Ashley McCormick: [00:20:10] What a compliment, thank you.
Sam: [00:20:13] And I’ll have to learn a little more about Kendra Scott, which I don’t know.
Ashley McCormick: [00:20:18] Oh you definitely should. She’s incredible. Also something to be said for single working moms who have just really sort of grinded to to create, you know, these businesses.
Sam: [00:20:32] Has that been difficult? I mean, it’s a lot, right, to run your business. Be a mom. It’s hard to do it on your own.
Ashley McCormick: [00:20:41] You know, I think back to my mom, I saw her do it. So it’s not anything that I complain about. But I also sometimes think the more you do, the more you do. But I love what I do. I have a very deep passion for it. So that sort of fuels me. It never really feels like work.
Sam: [00:21:03] That’s great to hear. So last question, Ashley. What are some lessons that you feel you’ve learned that other entrepreneurs can benefit from?
Ashley McCormick: [00:21:15] So I would say being nimble and being able to pivot sort of at any moment is critical. Any day in the business might be filled, you know, with handling different issues in production or managing employees, payroll, packaging, accounting, customer service design. I mean, it sort of runs the gamut. So you kind of have to be ready to pivot at any moment and sort of be resilient in that sense. And then I would say just do it. Like if you have an idea. Don’t spin wheels. If you really have that passion that gets you up every day. Just start somewhere, because I think a lot of people sort of feel that they’re not ready or they need to do X, Y and Z. And I think as an entrepreneur, as a good entrepreneur, you just have to put your idea to work.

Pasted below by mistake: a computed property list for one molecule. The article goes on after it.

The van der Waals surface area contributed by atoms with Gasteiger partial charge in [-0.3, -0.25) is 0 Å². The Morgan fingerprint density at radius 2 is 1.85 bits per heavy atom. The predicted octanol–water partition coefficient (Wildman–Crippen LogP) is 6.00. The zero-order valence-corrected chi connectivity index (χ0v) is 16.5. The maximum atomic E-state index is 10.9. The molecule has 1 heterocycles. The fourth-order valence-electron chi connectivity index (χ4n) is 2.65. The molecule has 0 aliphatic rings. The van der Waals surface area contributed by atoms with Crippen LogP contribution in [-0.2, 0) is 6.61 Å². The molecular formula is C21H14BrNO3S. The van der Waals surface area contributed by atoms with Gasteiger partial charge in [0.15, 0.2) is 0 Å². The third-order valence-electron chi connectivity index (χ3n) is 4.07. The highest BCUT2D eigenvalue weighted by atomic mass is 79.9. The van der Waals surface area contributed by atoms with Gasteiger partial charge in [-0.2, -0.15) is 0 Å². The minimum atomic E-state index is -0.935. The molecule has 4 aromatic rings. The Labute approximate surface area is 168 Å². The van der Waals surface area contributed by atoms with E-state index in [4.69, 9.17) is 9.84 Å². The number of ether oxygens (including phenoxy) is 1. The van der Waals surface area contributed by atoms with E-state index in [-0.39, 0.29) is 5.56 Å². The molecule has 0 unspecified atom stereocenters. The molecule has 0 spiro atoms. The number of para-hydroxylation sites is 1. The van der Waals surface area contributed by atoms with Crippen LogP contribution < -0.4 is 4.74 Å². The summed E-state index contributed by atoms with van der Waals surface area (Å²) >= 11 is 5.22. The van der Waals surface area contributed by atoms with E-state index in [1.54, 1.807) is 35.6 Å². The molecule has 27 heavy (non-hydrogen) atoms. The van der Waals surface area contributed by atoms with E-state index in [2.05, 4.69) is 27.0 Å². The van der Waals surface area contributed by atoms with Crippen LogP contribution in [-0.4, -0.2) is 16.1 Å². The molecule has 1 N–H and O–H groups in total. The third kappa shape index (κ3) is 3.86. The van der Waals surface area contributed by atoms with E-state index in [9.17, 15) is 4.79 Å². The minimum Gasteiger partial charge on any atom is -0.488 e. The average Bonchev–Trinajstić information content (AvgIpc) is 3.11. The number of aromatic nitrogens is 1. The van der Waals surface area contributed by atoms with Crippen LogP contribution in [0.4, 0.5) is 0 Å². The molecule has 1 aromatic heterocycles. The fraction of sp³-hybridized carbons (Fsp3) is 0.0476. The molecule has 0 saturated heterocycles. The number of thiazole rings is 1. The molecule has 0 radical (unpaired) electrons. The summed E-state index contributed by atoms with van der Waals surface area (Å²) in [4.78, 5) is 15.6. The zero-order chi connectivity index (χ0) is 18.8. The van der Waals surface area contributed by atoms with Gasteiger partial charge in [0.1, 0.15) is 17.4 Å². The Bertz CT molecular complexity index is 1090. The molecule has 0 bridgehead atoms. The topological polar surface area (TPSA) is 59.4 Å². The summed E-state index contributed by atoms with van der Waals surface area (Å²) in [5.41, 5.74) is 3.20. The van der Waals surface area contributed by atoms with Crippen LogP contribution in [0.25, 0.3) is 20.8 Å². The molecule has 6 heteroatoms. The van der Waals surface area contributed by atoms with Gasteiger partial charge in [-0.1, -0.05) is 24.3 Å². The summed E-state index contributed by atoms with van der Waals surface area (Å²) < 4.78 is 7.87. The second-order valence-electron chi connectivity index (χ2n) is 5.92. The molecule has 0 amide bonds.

Sam: [00:22:12] That’s so true. It’s a principle we really are big believers in here at Ideamix. You know, I think throughout university and college education and from working at big companies, we all kind of learn this goal of perfection. And I think the first thing you learn in entrepreneurship is that that doesn’t exist. And you’re always working with limited resources, with a time constraint. And you’ve just got to get it as good as you can get it rather than perfect.
Ashley McCormick: [00:22:45] And it’s okay to fail, it’s okay to, you know, start something and then realize that maybe that’s not the right product or idea or whatnot and just go back to the drawing board. And if you wake up every day with that sense of passion because you need that, because you will work, you know, at odd hours, all hours, and you definitely need that sort of fire to keep you going.
Sam: [00:23:13] How do you, in the moments when you want it, what do you look towards to find your motivation and inspiration?
Ashley McCormick: [00:23:21] Gosh – travel. Travel and wanderlust and art and culture and language. I mean, all of that inspires my creations.
Sam: [00:23:50] Alright, here’s another fact you need to know: a more global marketplace, an increasing online and smartphone access are expanding the size of fashion and lifestyle brands and the sector in general. Thanks to Shopify for the data cited in today’s show. Ashley, love your esthetic and style and we’re thrilled to have you here at Ideamix radio today.
Ashley McCormick: [00:24:12] Thank you so much, Sam. That was so fun.